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Scylla olivacea is the most prevalent edible mud crab species in Peninsular Malaysia. However, mud crab can accumulate high contaminations from the surrounding environment resulting in health risk to consumers. Thus, this study was conducted to determine the selected heavy metal accumulative concentrations in Scylla olivacea from Sungai Merbok, Kedah. Adult crab samples were collected every three months for one year (August 2017, November 2017, February 2018 and May 2018) from selected areas in Sungai Merbok, Kedah. The heavy metal accumulation levels in the crab tissues were determined using Inductively Coupled Plasma Mass Spectrometry (ICP-MS). The concentration of heavy metals ranged from 0 to 4.81 ppm for Chromium (Cr), 0 to 0.49 ppm for Manganese (Mn), 0 to 8.3 ppm for Iron (Fe), 0 to 0.33 ppm for Nickle (Ni), 3.2 to 66.07 ppm for Zinc (Zn), 0.33 to 2.55 ppm for Arsenic (As), 0.11 to 0.77 ppm for Lead (Pb), and below the detectable limit for cadmium (Cd). The mean concentration of Cr, Fe and as were 1.52 ± 2.26 ppm, 2.09 ± 4.14 ppm and 1.68 ± 0.95 ppm respectively, slightly higher than the maximum permissible limits set by Joint Food and Agriculture Organization/World Health Organization Expert Committee on Food Additives (JECFA) and Malaysian Food Regulation. This study indicated that the accumulation of Cr, Fe and as was high in the edible tissues of Scylla olivacea from Sungai Merbok, Kedah, which can trigger adverse effects on consumer's health. Hence, a detailed investigation needs to be addressed to determine the pollution status in crabs inhabiting along the Sungai Merbok waters.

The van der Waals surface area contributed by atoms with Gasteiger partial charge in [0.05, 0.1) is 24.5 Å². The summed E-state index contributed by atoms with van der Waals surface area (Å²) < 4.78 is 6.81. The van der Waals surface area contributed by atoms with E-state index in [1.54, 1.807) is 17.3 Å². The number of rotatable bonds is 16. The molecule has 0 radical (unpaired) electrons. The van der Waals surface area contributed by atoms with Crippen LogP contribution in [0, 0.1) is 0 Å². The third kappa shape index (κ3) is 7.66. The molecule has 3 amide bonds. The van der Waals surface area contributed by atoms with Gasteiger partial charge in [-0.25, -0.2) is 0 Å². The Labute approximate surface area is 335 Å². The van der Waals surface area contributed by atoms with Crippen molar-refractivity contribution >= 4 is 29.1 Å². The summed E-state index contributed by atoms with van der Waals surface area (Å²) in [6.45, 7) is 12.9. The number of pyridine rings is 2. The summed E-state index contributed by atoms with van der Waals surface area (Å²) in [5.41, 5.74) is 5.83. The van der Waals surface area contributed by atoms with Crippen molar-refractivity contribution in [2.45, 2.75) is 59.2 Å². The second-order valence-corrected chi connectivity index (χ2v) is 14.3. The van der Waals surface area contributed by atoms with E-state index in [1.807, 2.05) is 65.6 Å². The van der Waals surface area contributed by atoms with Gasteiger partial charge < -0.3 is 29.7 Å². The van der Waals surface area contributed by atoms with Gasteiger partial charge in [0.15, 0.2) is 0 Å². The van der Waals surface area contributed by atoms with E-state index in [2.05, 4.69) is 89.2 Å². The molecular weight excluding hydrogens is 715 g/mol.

Orange Mud Crab (Scylla olivacea) Heavy metal Bioaccumulation

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Haidr Msahir Ateshan, Rosmilah Misnan, Som Cit Sinang, & Alsailawi HA. (2019). Bioaccumulation of heavy metals in orange mud crab (Scylla olivacea) from Sungai Merbok, Kedah. International Journal of Research in Pharmaceutical Sciences, 10(1), 654-658. Retrieved from